It was some six years ago that I read an article by Inna Shevchenko, leading figure in FEMEN. Personally I am not a big fan of FEMEN. At times I have found their positions crude, their tactics too eagerly following the logic of mediatization, and their objectives unclear. However, back then, my attitude to FEMEN could better be described as being opposed to them than as “not being a fan”. I was not an anti-feminist, in fact I would have considered myself “on their side”, but there was something which invariably vexed me about FEMEN. They seemed to me attention-seeking and drawing ridicule on feminism. It was from this position of antipathy that I read Shevchenko’s article, judged it, and decided to comment on it. However, irritation is a bad counsellor as I soon enough found out.
My failed attempt at humour sprinkled with some whataboutism rightly received plenty of criticism. I learned that, to paraphrase Marshall McLuhan, “the phrasing is the message”. Even if I only meant to say that FEMEN’s tactics aren’t effective due to the pervasive sexual objectification of women, the way I put it did not result in me warning against it, but in sexually objectifying women.
Why this mistake? Though I broadly shared, and still share, common ground with a range of contemporary feminist movements, I lacked both an awareness of the pervasiveness of daily sexism (as different from patriarchal social structures) in the lives of women and a habit of considering my own behaviour as gendered and thus susceptible to sexism. Let me be clear that I do not mean to justify my comment. Instead, I only mean to say that if I had not lacked these two, my mistake would have been less likely to have been made.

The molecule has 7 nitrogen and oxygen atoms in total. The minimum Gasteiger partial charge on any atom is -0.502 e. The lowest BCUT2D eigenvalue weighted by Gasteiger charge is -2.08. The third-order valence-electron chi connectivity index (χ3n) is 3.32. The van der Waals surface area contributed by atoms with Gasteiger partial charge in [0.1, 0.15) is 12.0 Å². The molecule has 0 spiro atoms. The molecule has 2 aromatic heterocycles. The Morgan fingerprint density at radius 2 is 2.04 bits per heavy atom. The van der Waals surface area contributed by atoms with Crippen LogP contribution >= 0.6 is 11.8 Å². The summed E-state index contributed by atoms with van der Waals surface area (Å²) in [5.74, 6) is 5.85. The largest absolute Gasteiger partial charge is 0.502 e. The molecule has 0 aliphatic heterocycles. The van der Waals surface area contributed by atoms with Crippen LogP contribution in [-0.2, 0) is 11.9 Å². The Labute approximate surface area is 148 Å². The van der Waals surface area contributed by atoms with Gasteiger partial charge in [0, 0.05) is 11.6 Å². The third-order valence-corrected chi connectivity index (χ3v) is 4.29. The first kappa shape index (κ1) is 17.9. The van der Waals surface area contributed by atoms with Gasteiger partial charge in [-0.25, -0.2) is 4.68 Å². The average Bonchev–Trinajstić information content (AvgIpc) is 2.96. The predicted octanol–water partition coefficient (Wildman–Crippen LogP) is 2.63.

With time I have come to reconsider my own statement as more and more of an error. An error both in style and in opinion. Though perhaps understandable, it is not admirable to hope that silence will erase one’s errors. Moreover, for a man to be an ally to feminist movements he needs to admit mistakes such as these. It is these reconsiderations of our behaviour that our contribution lies.
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 Whether the criticism that sexual objectification makes FEMEN’s tactics ineffective itself is merited, I will not discuss here.
 In addition, I also lacked a feminist conceptual framework, or doctrine, but I do not think that this is either a sufficient or a necessary condition to have prevented my error.